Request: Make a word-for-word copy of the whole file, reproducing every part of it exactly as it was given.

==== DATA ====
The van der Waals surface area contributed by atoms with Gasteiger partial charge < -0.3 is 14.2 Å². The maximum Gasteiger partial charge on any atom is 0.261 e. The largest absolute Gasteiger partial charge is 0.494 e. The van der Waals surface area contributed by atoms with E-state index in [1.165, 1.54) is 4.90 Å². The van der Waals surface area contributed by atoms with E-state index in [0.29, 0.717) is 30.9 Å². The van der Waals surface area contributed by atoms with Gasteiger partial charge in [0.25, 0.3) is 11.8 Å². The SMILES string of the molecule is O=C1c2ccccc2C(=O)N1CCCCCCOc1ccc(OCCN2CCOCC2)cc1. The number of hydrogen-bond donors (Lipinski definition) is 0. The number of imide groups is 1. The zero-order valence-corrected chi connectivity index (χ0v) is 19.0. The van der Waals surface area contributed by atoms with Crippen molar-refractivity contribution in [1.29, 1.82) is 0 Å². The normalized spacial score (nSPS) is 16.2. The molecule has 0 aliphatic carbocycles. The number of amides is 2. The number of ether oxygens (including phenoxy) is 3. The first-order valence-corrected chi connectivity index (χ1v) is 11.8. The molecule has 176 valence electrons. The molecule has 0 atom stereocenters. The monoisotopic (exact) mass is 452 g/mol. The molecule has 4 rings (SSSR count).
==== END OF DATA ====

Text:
The van der Waals surface area contributed by atoms with Gasteiger partial charge < -0.3 is 14.2 Å². The maximum Gasteiger partial charge on any atom is 0.261 e. The largest absolute Gasteiger partial charge is 0.494 e. The van der Waals surface area contributed by atoms with E-state index in [1.165, 1.54) is 4.90 Å². The van der Waals surface area contributed by atoms with E-state index in [0.29, 0.717) is 30.9 Å². The van der Waals surface area contributed by atoms with Gasteiger partial charge in [0.25, 0.3) is 11.8 Å². The SMILES string of the molecule is O=C1c2ccccc2C(=O)N1CCCCCCOc1ccc(OCCN2CCOCC2)cc1. The number of hydrogen-bond donors (Lipinski definition) is 0. The number of imide groups is 1. The zero-order valence-corrected chi connectivity index (χ0v) is 19.0. The van der Waals surface area contributed by atoms with Crippen molar-refractivity contribution in [1.29, 1.82) is 0 Å². The normalized spacial score (nSPS) is 16.2. The molecule has 0 aliphatic carbocycles. The number of amides is 2. The number of ether oxygens (including phenoxy) is 3. The first-order valence-corrected chi connectivity index (χ1v) is 11.8. The molecule has 176 valence electrons. The molecule has 0 atom stereocenters. The monoisotopic (exact) mass is 452 g/mol. The molecule has 4 rings (SSSR count).